Frequently Asked Questions
Recognize the warning signs and file a report.
In emergencies: get to a safe place and see the Contact page for emergency numbers.
Even if you are questioning or unsure, it’s always better to talk to someone about a person or situation of concern. Translation services are available to assist in information-gathering procedures if necessary.
All TTAM team members have received professional training in threat assessment and management. Common basic training helps to ensure consistency in procedures used in assessing these critical situations.
Anyone who is aware of someone who poses a potential threat to the Tufts community can make a TTAM referral; including students, parents, employees (faculty and staff), and Alumni.
The TTAM Manager or designee will contact you to gather a fuller picture of your concerns. He or she will likely ask you who else may have information about the concern for more perspectives. TTAM may need to follow up with a referral source more than once as information becomes known. If, with the initial available information, the matter appears to require further assessment, intervention, and/or monitoring, the case will be screened in and the case will be managed by the multidisciplinary team. The person of concern will likely be contacted about the concern, however reporting information will be kept confidential whenever possible.
If the team determines that the community member’s behavior warrants intervention by the team, the community member will be contacted and instructed to participate in an assessment.
No. Tufts University is sensitive to concerns related to retaliation against individuals who in good faith report acts of violence, concerning behavior or statements, or potential threats, or who participate in an investigation under this policy. Retaliating against a person who has made a report under this policy or who has participated in an investigation is prohibited. Retaliation includes, but is not limited to, ostracizing the person, pressuring the person to drop the report or not participate in the investigation, or taking other adverse action against the person. The University will respond to and investigate all reports of retaliation. An individual who engages in retaliation under this policy will be subject to discipline in accordance with the University’s student and employee disciplinary policies, as applicable.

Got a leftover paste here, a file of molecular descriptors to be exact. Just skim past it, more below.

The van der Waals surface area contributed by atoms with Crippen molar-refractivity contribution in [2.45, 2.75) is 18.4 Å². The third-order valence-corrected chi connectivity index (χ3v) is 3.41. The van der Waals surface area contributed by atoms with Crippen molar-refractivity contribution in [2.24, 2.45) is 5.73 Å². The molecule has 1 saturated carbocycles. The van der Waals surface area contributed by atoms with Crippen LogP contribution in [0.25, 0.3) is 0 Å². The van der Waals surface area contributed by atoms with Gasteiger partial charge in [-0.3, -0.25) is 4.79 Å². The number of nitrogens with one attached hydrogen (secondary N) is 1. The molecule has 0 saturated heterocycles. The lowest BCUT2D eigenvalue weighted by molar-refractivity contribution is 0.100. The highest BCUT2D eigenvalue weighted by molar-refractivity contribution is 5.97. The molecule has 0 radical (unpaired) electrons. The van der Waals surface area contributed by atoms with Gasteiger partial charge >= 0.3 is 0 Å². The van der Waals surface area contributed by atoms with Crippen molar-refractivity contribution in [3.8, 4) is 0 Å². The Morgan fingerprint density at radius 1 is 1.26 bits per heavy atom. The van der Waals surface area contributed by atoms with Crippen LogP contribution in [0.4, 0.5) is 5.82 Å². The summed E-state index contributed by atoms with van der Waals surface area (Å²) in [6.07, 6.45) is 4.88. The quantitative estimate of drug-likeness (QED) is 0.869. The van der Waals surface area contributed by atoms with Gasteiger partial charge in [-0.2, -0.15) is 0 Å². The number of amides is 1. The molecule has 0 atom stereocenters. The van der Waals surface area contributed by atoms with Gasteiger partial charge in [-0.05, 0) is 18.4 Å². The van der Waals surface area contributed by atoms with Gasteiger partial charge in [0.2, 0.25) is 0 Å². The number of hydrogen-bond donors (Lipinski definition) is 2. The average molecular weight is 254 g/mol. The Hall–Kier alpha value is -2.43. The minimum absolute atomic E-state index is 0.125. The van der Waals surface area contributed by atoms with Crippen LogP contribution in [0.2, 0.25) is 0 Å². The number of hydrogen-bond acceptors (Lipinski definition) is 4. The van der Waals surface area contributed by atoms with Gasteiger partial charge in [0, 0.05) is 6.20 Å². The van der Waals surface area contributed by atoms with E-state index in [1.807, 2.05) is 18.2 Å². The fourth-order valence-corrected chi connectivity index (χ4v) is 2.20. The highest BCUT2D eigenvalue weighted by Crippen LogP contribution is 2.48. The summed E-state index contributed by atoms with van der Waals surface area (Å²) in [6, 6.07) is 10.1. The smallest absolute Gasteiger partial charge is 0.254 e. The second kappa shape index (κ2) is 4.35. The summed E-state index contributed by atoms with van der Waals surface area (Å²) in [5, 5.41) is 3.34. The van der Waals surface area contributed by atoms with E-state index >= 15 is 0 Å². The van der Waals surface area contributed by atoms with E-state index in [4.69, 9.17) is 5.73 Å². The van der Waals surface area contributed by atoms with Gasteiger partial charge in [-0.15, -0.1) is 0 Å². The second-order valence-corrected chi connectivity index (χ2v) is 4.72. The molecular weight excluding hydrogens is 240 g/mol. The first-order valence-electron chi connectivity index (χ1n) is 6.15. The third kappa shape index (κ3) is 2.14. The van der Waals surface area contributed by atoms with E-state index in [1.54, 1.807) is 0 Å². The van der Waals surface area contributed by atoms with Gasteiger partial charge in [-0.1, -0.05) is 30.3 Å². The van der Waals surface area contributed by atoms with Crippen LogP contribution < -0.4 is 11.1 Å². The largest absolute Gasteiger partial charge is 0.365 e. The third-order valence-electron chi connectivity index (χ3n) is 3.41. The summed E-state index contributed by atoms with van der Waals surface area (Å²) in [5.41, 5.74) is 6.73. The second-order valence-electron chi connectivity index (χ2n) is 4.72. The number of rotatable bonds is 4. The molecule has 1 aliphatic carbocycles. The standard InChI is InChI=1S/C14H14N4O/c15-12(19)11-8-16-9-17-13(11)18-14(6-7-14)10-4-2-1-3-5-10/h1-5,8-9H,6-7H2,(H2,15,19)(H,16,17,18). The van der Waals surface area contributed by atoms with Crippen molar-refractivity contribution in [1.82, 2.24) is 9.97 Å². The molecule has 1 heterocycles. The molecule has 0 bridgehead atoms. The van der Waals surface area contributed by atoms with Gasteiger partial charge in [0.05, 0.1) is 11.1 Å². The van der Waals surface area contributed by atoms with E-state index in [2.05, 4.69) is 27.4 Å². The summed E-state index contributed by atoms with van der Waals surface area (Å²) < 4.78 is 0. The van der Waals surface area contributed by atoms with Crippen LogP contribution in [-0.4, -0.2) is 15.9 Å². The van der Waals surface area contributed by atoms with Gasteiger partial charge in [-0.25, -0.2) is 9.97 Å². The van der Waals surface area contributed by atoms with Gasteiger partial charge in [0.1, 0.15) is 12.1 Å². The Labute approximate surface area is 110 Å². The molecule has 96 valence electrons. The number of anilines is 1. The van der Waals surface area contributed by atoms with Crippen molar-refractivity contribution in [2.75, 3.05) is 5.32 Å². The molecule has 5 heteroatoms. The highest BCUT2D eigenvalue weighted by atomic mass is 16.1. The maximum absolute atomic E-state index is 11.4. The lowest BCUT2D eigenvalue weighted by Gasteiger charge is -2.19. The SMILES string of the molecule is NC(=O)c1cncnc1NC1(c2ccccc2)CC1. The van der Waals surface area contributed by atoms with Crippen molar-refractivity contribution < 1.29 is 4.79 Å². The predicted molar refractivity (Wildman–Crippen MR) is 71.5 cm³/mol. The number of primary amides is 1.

TTAM team members are responsible for treating their work confidentially. While a TTAM team member cannot promise confidentiality during the intake or reporting process, information will be shared only with those who need to know. TTAM members may not disclose confidential material to anyone outside of the TTAM process unless the team determines that disclosure is warranted because the individual receiving the information is a university official or emergency responder with a need to know. If you are concerned that your information has not been treated with this discretion, we encourage you to contact us immediately.
You don’t have to make this determination; TTAM will do it for you. The most critical step is that you report the concern.
If you are comfortable doing so, you can also tell the individual who is exhibiting worrisome behavior that you are concerned and ask if s/he needs help. If they do, you can refer them to the below list of services for students and employees:
- Tufts Health Services (Medford/Somerville)
- Tufts Counseling and Mental Health Service (Medford/Somerville and Boston-SMFA)
- Student Advisory and Health Administration (Boston-Health Sciences and Grafton)
- TTAM members (during business hours)
For employees (faculty and staff)
Typically, threats, either explicit or implied, or threatening behavior that poses a threat to safety qualify as TTAM referrals.
TTAM can never promise confidentiality to a community member or a referral source during the referral or assessment and management process. We make every effort to maintain confidentiality with sensitive information and protect the privacy of those involved.